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Diginets Bloom Into Mega-Businesses

It’s time to take the multicast channel business seriously.

After the digital broadcast transition, a bunch of channels lit up on the secondary signals of TV stations. Some showed “classic” TV shows, some featured weather and some showed traffic reports. A big deal? Not so much.

But this year, the E.W. Scripps Co. bought Katz Broadcasting — which runs four of the biggest diginets — for $302 million, making a statement that those digital dimes are adding up. For pioneers in the business, the Scripps-Katz deal plants a flag.

“We already knew it was a good business, but it’s nice to see somebody else say the same thing, absolutely,” said John Ford, head of programming for Justice Network.

“There’s some real validation there, for sure,” added Ron Garfield, general manager of Buzzr, FremantleMedia’s game-show diginet. “I think it creates a metric,” Garfield said. “They came up with a [revenue] projection for the networks, and I think that really caught a lot of people's attention. Between that number and the price that they paid, all of a sudden for the first time in the seven- or eight-year history of this business, you actually have a metric to go on now.”

Multicast channels — or diginets — are getting a boost in an industry buzzing about cord-cutting and cord-nevers as the number of traditional pay TV subscribers erodes. At the same time, more viewers, especially young ones, are going over the top for their entertainment and finding free over-the-air programming in the growing universe of digital broadcast channels.

Room for Growth

In buying the Katz Networks — African-American-focused Bound; Grit, which targets men; Escape, for women; and Laff, a comedy network — E.W. Scripps, which closed on the purchase on Oct. 2, made a bet that the category will continue to grow.

Scripps said in a presentation to investors it expects Katz Broadcasting to contribute about $180 million in revenue and $30 million in profit during 2018 and grow at a mid-teen rate over the longer term.

After the deal was announced, Wells Fargo media analyst Marci Ryvicker wrote that most investors didn’t really understand the Katz business, but “at the end of the day, we would call this a nice asset to have.”

Brian Lawlor, president of local media for Scripps, told B&C there are three areas in which Scripps can help Katz Broadcasting grow.

“There’s an opportunity to continue to move the advertising base from direct response all the way up to general market,” Lawlor said. Rates for general market advertising are roughly double what networks get for direct response.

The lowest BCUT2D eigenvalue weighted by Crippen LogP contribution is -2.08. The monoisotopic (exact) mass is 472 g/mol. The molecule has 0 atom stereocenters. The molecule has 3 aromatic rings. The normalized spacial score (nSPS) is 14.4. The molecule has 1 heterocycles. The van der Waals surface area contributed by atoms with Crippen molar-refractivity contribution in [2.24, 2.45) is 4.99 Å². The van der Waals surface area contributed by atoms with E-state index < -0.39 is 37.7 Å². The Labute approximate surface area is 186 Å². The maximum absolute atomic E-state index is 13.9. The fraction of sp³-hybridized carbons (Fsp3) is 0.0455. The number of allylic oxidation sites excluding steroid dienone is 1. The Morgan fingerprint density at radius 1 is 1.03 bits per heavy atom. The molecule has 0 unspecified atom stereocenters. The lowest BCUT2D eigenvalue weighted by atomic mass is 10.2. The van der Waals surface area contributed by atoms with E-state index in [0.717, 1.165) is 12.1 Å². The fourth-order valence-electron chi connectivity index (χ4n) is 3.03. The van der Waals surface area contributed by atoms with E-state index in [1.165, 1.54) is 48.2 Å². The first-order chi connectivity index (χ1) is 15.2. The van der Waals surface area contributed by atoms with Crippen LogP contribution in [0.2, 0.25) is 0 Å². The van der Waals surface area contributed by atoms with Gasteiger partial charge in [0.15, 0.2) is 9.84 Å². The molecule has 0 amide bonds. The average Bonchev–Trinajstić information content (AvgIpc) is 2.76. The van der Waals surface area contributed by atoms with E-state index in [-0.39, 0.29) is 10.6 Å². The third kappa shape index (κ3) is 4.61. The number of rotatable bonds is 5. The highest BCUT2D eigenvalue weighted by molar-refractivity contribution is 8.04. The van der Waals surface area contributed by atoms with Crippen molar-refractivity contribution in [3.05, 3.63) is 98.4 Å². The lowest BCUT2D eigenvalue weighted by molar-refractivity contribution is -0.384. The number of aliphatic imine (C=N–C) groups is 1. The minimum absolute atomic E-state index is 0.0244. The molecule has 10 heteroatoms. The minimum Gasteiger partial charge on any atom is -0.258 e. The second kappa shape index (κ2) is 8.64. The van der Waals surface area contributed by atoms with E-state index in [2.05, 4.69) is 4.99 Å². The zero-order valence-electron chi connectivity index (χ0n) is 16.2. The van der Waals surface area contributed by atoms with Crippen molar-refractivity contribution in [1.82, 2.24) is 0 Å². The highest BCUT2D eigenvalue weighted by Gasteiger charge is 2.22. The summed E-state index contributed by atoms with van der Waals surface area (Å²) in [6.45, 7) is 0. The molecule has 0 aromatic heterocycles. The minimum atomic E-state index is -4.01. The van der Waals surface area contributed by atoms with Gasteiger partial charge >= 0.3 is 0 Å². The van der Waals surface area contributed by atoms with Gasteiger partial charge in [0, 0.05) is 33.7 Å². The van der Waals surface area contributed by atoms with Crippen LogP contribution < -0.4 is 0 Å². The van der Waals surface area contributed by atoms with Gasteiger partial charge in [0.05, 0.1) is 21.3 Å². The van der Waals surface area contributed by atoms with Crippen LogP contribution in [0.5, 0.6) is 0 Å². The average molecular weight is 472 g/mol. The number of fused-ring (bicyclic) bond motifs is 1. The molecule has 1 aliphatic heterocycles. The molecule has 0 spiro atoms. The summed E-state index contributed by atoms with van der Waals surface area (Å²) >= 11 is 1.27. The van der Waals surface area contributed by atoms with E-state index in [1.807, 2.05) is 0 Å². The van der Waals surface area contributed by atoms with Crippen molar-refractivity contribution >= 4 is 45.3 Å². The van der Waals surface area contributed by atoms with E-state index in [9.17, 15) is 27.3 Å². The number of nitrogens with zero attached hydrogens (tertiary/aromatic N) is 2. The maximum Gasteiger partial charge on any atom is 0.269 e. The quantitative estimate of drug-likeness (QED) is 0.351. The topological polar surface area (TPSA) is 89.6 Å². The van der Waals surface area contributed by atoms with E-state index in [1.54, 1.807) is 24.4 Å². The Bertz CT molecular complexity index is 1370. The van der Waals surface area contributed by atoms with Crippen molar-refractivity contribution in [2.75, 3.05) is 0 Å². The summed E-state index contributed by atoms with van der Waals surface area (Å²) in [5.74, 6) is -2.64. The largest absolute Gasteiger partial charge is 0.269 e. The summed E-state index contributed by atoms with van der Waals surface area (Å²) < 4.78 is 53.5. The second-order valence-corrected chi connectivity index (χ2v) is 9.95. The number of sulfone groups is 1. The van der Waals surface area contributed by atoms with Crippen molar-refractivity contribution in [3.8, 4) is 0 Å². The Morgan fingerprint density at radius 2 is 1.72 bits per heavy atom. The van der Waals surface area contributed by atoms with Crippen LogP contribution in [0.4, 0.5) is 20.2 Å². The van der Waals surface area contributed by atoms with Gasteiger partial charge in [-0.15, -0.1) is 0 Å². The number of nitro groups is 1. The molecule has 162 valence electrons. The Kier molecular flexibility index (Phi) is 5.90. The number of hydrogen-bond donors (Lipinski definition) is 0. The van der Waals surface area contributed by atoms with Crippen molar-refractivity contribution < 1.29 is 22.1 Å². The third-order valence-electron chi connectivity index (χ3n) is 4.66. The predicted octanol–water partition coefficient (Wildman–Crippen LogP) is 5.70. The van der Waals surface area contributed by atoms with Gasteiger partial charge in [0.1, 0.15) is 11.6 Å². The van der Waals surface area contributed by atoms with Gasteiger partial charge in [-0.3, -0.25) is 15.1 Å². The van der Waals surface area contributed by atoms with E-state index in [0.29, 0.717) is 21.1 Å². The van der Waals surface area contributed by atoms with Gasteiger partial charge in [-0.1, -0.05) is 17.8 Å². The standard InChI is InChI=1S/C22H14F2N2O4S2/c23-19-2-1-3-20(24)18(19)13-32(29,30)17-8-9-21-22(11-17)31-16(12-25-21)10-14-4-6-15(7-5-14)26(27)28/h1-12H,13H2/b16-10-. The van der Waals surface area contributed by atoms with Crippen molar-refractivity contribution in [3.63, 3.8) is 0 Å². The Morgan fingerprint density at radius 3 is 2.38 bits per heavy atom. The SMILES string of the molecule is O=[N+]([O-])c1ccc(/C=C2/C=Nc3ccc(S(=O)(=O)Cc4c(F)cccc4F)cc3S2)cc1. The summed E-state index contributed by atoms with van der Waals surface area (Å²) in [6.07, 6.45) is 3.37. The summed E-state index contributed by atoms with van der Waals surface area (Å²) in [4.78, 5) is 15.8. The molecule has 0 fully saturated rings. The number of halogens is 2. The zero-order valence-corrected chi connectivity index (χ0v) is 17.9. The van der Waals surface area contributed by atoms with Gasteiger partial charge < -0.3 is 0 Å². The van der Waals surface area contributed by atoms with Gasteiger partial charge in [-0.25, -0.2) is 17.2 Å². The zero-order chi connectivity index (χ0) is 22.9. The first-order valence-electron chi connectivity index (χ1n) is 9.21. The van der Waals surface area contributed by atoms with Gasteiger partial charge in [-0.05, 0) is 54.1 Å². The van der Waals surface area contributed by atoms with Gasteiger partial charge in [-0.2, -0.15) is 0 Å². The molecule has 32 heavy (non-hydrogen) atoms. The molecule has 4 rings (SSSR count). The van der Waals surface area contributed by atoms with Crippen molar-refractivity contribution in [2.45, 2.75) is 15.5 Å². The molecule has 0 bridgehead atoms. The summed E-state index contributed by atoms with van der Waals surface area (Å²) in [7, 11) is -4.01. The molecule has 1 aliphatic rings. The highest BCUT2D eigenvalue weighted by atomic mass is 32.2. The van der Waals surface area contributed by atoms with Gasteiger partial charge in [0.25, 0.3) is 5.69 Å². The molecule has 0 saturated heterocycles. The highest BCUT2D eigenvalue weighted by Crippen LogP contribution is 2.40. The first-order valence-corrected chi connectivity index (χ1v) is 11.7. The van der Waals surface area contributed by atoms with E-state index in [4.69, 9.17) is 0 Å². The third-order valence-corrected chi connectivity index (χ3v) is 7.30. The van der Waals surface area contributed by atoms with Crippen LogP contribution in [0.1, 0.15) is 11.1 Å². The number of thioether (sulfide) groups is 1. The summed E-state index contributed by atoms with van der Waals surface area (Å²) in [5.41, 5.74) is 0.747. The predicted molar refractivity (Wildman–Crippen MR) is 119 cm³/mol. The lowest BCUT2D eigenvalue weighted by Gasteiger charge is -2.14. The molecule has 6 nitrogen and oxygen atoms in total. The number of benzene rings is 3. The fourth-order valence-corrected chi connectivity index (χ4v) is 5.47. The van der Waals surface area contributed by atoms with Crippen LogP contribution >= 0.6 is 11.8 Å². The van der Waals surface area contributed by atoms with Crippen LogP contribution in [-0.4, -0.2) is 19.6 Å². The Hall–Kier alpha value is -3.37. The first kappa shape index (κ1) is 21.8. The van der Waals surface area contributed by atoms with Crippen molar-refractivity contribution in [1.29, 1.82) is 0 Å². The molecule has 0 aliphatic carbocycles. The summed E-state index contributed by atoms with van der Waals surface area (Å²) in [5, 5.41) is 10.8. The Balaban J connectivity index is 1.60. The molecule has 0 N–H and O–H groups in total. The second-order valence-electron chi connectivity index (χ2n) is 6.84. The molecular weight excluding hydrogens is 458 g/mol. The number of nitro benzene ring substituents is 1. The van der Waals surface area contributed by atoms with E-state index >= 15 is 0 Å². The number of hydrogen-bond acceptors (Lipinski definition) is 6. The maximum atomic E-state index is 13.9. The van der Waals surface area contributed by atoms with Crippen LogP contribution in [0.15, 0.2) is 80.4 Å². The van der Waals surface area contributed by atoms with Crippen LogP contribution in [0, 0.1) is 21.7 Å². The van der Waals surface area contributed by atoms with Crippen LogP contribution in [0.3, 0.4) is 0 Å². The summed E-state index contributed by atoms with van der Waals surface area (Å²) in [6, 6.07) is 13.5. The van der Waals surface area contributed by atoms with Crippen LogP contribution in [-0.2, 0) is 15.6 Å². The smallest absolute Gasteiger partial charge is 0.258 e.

Bounce has successfully made the transition to general market, but “there’s lot of opportunity ahead for the other three networks,” he said.

The second opportunity for Scripps is to expand distribution beyond the 80% to 85% penetration the Katz networks currently have. There are opportunities to get on stations in markets where the networks aren’t yet available. Channels can also seek cable and satellite distribution and improved channel position that would make them easier for viewers to find.

“The third opportunity is there’s a lot of room in the space to build out additional channels,” Lawlor said.

The Katz networks certainly had reason to be confident about growth, given that Nexstar Media Group was on the verge of agreeing to launch Katz digital multicast networks on 43 new channels on stations it either owns or programs. The companies on Nov. 1 called it the largest launch deal in the history of multicasting. The agreement renews and extends 21 current station agreements for the Katz’s Bounce, Escape, Grit and Laff. It also covers stations acquired when Nexstar bought Media General in January.

The digital network space is a lot like the early days of cable, and there are still niches to be claimed. At the same time, Scripps has been aggressive in pursuing compression technology that will enable each station to put three or four networks on secondary channels, as opposed to just one or two.

“The opportunity to have more space become available is even a greater opportunity,” Lawlor said.

Pioneers in the industry have always seen the opportunity.

Katz Broadcasting CEO Jonathan Katz said that in the early days of the digital transition, “you had stations that had real estate and we realized there were consumers who were living in a really different ecosystem.”

Those consumers were starting to subscribe to over-the-top services and watching their TV over the air, but the services that were available were very limited.

“We knew there was a scale to the over-the-air audience historically. It certainly wasn’t a secret, and we saw the potential for what we’ll call the opportunity to partner and create value for local stations and groups in this space, and at the same time serve consumers,” Katz said.

Katz’s strategy was to great networks designed to serve specific consumers. It started in 2011 with Bounce, the first African-American-targeted broadcast network. “Our research showed that two-thirds of African-Americans don’t feel they saw enough of themselves on TV and 25% of African-Americans didn’t subscribe to broadcast or cable,” he said.

Bounce filled that gap, built an audience and now provides original programming.